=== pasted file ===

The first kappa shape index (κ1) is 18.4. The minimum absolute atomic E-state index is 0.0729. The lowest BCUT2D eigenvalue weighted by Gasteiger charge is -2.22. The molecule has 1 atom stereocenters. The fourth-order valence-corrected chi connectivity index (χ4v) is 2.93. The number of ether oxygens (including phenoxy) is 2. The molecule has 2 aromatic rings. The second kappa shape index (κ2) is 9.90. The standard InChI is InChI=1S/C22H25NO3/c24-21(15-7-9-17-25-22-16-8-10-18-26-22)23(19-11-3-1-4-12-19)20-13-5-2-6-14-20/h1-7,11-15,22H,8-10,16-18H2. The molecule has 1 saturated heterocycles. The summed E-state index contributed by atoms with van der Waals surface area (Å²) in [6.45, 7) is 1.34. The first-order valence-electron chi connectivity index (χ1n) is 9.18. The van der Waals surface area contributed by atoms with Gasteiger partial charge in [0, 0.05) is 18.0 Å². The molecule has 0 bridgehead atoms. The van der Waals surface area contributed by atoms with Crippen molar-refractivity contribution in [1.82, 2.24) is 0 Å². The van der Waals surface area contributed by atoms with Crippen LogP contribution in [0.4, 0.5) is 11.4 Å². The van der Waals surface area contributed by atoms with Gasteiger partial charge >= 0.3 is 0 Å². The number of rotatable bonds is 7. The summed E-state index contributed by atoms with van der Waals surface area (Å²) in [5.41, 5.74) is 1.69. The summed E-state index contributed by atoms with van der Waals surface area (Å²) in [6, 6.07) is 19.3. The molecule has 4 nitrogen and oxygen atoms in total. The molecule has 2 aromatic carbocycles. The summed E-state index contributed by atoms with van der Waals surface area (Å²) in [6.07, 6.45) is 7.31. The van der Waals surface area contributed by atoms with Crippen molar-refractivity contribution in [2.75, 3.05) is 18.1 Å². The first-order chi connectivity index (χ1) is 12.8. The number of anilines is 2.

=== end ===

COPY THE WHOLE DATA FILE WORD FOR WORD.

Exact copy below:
The first kappa shape index (κ1) is 18.4. The minimum absolute atomic E-state index is 0.0729. The lowest BCUT2D eigenvalue weighted by Gasteiger charge is -2.22. The molecule has 1 atom stereocenters. The fourth-order valence-corrected chi connectivity index (χ4v) is 2.93. The number of ether oxygens (including phenoxy) is 2. The molecule has 2 aromatic rings. The second kappa shape index (κ2) is 9.90. The standard InChI is InChI=1S/C22H25NO3/c24-21(15-7-9-17-25-22-16-8-10-18-26-22)23(19-11-3-1-4-12-19)20-13-5-2-6-14-20/h1-7,11-15,22H,8-10,16-18H2. The molecule has 1 saturated heterocycles. The summed E-state index contributed by atoms with van der Waals surface area (Å²) in [6.45, 7) is 1.34. The first-order valence-electron chi connectivity index (χ1n) is 9.18. The van der Waals surface area contributed by atoms with Gasteiger partial charge in [0, 0.05) is 18.0 Å². The molecule has 0 bridgehead atoms. The van der Waals surface area contributed by atoms with Crippen molar-refractivity contribution in [1.82, 2.24) is 0 Å². The van der Waals surface area contributed by atoms with Crippen LogP contribution in [0.4, 0.5) is 11.4 Å². The van der Waals surface area contributed by atoms with Gasteiger partial charge >= 0.3 is 0 Å². The number of rotatable bonds is 7. The summed E-state index contributed by atoms with van der Waals surface area (Å²) in [5.41, 5.74) is 1.69. The summed E-state index contributed by atoms with van der Waals surface area (Å²) in [6, 6.07) is 19.3. The molecule has 4 nitrogen and oxygen atoms in total. The molecule has 2 aromatic carbocycles. The summed E-state index contributed by atoms with van der Waals surface area (Å²) in [6.07, 6.45) is 7.31. The van der Waals surface area contributed by atoms with Crippen molar-refractivity contribution in [2.75, 3.05) is 18.1 Å². The first-order chi connectivity index (χ1) is 12.8. The number of anilines is 2.